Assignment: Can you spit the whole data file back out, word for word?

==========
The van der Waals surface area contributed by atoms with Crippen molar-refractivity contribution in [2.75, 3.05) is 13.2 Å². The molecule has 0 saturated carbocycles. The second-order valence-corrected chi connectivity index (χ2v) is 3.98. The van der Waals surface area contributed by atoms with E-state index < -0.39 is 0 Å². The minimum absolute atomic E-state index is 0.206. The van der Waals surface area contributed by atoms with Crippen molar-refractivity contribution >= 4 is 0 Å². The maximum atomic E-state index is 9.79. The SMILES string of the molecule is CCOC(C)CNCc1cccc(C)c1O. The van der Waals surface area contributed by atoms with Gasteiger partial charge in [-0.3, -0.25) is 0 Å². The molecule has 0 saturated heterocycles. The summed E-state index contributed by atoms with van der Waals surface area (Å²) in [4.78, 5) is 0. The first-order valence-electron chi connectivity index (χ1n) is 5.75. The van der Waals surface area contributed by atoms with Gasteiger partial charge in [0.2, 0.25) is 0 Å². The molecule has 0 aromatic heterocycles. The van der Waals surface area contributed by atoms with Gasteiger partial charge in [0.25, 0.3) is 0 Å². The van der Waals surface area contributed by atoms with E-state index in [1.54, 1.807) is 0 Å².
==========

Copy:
The van der Waals surface area contributed by atoms with Crippen molar-refractivity contribution in [2.75, 3.05) is 13.2 Å². The molecule has 0 saturated carbocycles. The second-order valence-corrected chi connectivity index (χ2v) is 3.98. The van der Waals surface area contributed by atoms with E-state index < -0.39 is 0 Å². The minimum absolute atomic E-state index is 0.206. The van der Waals surface area contributed by atoms with Crippen molar-refractivity contribution >= 4 is 0 Å². The maximum atomic E-state index is 9.79. The SMILES string of the molecule is CCOC(C)CNCc1cccc(C)c1O. The van der Waals surface area contributed by atoms with Gasteiger partial charge in [-0.3, -0.25) is 0 Å². The molecule has 0 saturated heterocycles. The summed E-state index contributed by atoms with van der Waals surface area (Å²) in [4.78, 5) is 0. The first-order valence-electron chi connectivity index (χ1n) is 5.75. The van der Waals surface area contributed by atoms with Gasteiger partial charge in [0.2, 0.25) is 0 Å². The molecule has 0 aromatic heterocycles. The van der Waals surface area contributed by atoms with Gasteiger partial charge in [0.25, 0.3) is 0 Å². The van der Waals surface area contributed by atoms with E-state index in [1.54, 1.807) is 0 Å².